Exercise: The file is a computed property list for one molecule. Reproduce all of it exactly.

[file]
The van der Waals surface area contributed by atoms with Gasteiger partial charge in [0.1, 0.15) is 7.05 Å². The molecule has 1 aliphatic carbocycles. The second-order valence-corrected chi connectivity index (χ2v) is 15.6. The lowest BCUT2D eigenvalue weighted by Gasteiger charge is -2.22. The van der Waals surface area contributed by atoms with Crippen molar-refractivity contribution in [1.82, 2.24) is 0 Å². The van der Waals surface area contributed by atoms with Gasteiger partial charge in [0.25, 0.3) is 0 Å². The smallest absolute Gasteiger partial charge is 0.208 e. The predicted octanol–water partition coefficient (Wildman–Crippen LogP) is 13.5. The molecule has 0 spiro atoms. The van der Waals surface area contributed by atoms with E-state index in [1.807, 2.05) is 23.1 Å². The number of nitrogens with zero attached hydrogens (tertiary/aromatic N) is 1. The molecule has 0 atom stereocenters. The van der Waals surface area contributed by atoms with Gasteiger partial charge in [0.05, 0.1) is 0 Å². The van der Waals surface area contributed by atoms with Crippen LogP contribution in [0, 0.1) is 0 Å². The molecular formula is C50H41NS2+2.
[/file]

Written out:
The van der Waals surface area contributed by atoms with Gasteiger partial charge in [0.1, 0.15) is 7.05 Å². The molecule has 1 aliphatic carbocycles. The second-order valence-corrected chi connectivity index (χ2v) is 15.6. The lowest BCUT2D eigenvalue weighted by Gasteiger charge is -2.22. The van der Waals surface area contributed by atoms with Crippen molar-refractivity contribution in [1.82, 2.24) is 0 Å². The van der Waals surface area contributed by atoms with Gasteiger partial charge in [0.25, 0.3) is 0 Å². The smallest absolute Gasteiger partial charge is 0.208 e. The predicted octanol–water partition coefficient (Wildman–Crippen LogP) is 13.5. The molecule has 0 spiro atoms. The van der Waals surface area contributed by atoms with E-state index in [1.807, 2.05) is 23.1 Å². The number of nitrogens with zero attached hydrogens (tertiary/aromatic N) is 1. The molecule has 0 atom stereocenters. The van der Waals surface area contributed by atoms with Gasteiger partial charge in [0.05, 0.1) is 0 Å². The van der Waals surface area contributed by atoms with Crippen LogP contribution in [0, 0.1) is 0 Å². The molecular formula is C50H41NS2+2.